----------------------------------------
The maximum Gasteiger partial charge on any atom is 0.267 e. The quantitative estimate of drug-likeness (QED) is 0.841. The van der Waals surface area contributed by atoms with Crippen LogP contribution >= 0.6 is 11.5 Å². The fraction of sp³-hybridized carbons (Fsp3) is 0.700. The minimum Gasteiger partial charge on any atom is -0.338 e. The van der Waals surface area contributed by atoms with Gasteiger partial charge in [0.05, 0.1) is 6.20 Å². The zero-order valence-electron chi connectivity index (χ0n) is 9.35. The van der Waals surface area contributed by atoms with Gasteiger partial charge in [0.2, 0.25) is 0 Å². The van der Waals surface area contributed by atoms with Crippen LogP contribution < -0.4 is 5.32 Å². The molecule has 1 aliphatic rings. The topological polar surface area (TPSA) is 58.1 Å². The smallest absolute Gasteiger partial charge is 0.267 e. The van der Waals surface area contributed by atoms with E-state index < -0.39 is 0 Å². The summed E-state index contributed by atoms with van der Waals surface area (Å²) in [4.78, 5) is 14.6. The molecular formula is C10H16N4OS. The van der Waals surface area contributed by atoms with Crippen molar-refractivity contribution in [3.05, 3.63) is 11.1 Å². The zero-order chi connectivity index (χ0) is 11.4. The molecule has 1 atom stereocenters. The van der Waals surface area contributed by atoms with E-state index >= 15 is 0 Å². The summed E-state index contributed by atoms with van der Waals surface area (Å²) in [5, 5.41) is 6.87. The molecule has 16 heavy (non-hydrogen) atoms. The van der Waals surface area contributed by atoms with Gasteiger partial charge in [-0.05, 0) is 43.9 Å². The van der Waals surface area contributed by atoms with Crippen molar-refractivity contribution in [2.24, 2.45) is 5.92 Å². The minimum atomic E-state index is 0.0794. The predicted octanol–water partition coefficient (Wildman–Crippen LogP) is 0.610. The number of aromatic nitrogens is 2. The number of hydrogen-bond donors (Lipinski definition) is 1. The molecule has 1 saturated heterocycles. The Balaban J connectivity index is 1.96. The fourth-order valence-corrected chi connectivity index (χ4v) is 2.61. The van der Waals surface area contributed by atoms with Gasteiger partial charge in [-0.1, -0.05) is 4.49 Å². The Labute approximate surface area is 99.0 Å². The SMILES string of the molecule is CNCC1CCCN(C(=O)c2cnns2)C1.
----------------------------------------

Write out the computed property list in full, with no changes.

The maximum Gasteiger partial charge on any atom is 0.267 e. The quantitative estimate of drug-likeness (QED) is 0.841. The van der Waals surface area contributed by atoms with Crippen LogP contribution >= 0.6 is 11.5 Å². The fraction of sp³-hybridized carbons (Fsp3) is 0.700. The minimum Gasteiger partial charge on any atom is -0.338 e. The van der Waals surface area contributed by atoms with Gasteiger partial charge in [0.05, 0.1) is 6.20 Å². The zero-order valence-electron chi connectivity index (χ0n) is 9.35. The van der Waals surface area contributed by atoms with Gasteiger partial charge in [0.2, 0.25) is 0 Å². The van der Waals surface area contributed by atoms with Crippen LogP contribution < -0.4 is 5.32 Å². The molecule has 1 aliphatic rings. The topological polar surface area (TPSA) is 58.1 Å². The smallest absolute Gasteiger partial charge is 0.267 e. The van der Waals surface area contributed by atoms with E-state index < -0.39 is 0 Å². The summed E-state index contributed by atoms with van der Waals surface area (Å²) in [4.78, 5) is 14.6. The molecular formula is C10H16N4OS. The van der Waals surface area contributed by atoms with Crippen molar-refractivity contribution in [3.05, 3.63) is 11.1 Å². The zero-order chi connectivity index (χ0) is 11.4. The molecule has 1 atom stereocenters. The van der Waals surface area contributed by atoms with E-state index >= 15 is 0 Å². The summed E-state index contributed by atoms with van der Waals surface area (Å²) in [5, 5.41) is 6.87. The molecule has 16 heavy (non-hydrogen) atoms. The van der Waals surface area contributed by atoms with Gasteiger partial charge in [-0.05, 0) is 43.9 Å². The van der Waals surface area contributed by atoms with Crippen molar-refractivity contribution in [2.24, 2.45) is 5.92 Å². The minimum atomic E-state index is 0.0794. The predicted octanol–water partition coefficient (Wildman–Crippen LogP) is 0.610. The number of aromatic nitrogens is 2. The number of hydrogen-bond donors (Lipinski definition) is 1. The molecule has 1 saturated heterocycles. The Balaban J connectivity index is 1.96. The fourth-order valence-corrected chi connectivity index (χ4v) is 2.61. The van der Waals surface area contributed by atoms with Gasteiger partial charge in [-0.1, -0.05) is 4.49 Å². The Labute approximate surface area is 99.0 Å². The SMILES string of the molecule is CNCC1CCCN(C(=O)c2cnns2)C1.